GRINDERS: Top of the food chain

Published on March 19th, 2013

In the latest of our insights into the four 34th America’s Cup teams we take a look at the role of the grinding teams who provide the raw power required to get the boats around the course.

Sail Racing Magazine editor Justin Chisholm sat down with Artemis Racing’s core grinding unit, Craig Monk, Chris Brittle and Magnus Augustson to find out more about this critical and demanding role…
* You guys are the core Artemis Racing grinding team, but like all the 34th America’s Cup teams, virtually everyone on the boat is a grinder at some point?

Craig Monk: [Laughing] Yes. It seems everyone has taken an interest in grinding now. Finally the grinders have risen to the top of the sport and we are running the ship.

Chris Brittle: We are obviously the biggest guys and you need the core grinders for the power, but we also have to be able to control the winches in terms of what is being ground at what point. The other guys join in to help but they also are doing their other jobs too so they are coming in and out all the time.

* What are the main differences in being a grinder on an AC72 compared to the monohulls of old?

Craig Monk: There are many. Today, it is so totally different that sailing these boats is almost a different sport.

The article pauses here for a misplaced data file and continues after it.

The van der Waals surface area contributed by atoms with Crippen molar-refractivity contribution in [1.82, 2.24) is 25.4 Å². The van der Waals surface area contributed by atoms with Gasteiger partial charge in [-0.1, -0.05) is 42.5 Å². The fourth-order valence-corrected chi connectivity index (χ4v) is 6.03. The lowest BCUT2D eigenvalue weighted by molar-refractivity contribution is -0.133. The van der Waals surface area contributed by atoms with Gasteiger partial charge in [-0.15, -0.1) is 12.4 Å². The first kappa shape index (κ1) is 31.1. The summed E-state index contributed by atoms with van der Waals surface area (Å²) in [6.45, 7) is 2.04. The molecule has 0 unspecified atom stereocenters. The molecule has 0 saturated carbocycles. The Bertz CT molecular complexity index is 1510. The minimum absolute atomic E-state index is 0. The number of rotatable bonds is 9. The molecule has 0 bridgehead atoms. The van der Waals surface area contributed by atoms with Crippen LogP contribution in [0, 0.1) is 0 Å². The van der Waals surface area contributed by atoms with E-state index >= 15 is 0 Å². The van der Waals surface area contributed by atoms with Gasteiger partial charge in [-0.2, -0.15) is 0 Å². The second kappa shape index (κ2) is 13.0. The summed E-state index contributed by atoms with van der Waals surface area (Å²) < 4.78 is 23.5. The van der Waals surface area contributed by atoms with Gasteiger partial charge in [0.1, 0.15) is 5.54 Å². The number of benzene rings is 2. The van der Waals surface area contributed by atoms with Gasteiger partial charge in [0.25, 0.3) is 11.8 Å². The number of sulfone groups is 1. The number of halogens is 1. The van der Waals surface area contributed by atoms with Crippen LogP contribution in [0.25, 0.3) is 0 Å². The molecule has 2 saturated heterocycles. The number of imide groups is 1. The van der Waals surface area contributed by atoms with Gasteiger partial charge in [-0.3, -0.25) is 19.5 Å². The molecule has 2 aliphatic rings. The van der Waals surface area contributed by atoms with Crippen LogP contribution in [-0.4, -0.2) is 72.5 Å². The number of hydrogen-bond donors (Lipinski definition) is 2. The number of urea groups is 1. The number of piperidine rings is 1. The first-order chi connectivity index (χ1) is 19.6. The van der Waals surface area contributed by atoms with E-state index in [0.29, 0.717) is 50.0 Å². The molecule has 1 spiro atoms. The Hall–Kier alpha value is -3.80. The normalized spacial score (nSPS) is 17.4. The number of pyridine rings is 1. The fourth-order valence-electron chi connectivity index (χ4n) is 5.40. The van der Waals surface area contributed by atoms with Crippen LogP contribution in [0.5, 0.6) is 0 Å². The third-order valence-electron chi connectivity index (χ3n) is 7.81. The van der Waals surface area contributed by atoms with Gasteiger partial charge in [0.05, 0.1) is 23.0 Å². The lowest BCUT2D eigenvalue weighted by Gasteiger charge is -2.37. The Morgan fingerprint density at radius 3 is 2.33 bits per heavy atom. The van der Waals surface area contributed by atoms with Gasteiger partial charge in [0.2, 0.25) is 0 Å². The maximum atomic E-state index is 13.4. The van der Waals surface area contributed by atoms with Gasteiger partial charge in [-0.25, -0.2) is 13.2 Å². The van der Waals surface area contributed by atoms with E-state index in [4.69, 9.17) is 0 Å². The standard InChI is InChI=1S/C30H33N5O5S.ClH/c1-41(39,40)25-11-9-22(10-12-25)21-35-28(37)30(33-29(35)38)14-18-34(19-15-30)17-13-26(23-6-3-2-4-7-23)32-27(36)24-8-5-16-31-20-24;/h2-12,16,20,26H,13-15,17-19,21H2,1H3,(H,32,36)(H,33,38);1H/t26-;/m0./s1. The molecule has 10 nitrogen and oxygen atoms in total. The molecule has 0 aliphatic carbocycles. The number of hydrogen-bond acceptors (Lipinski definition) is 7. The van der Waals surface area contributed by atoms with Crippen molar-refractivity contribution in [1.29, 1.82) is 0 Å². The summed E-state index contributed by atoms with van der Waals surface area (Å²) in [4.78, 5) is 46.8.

In the old days, you didn’t move on the boat, other than to go up and down – you didn’t really even move laterally on the boat. Now, it is vital that you have a feel for the boat as well.

In the old days you needed to be explosive, you could be physically heavier, and of course the races went for two hours or more.

* Tell us about the decision making requirements on you as grinders?

Chris Brittle: Well there are a lot of them on our boat! We have to do more than the other teams at the moment because we have runners and because of the particular way our boards work.

We started out with boards that you can adjust the cant, as well as moving them up and down. Then we have runners, plus you have the wing and the jib and the trimming of the Zero. So, all in all, it is definitely a tough boat to sail.

Much more… read on.

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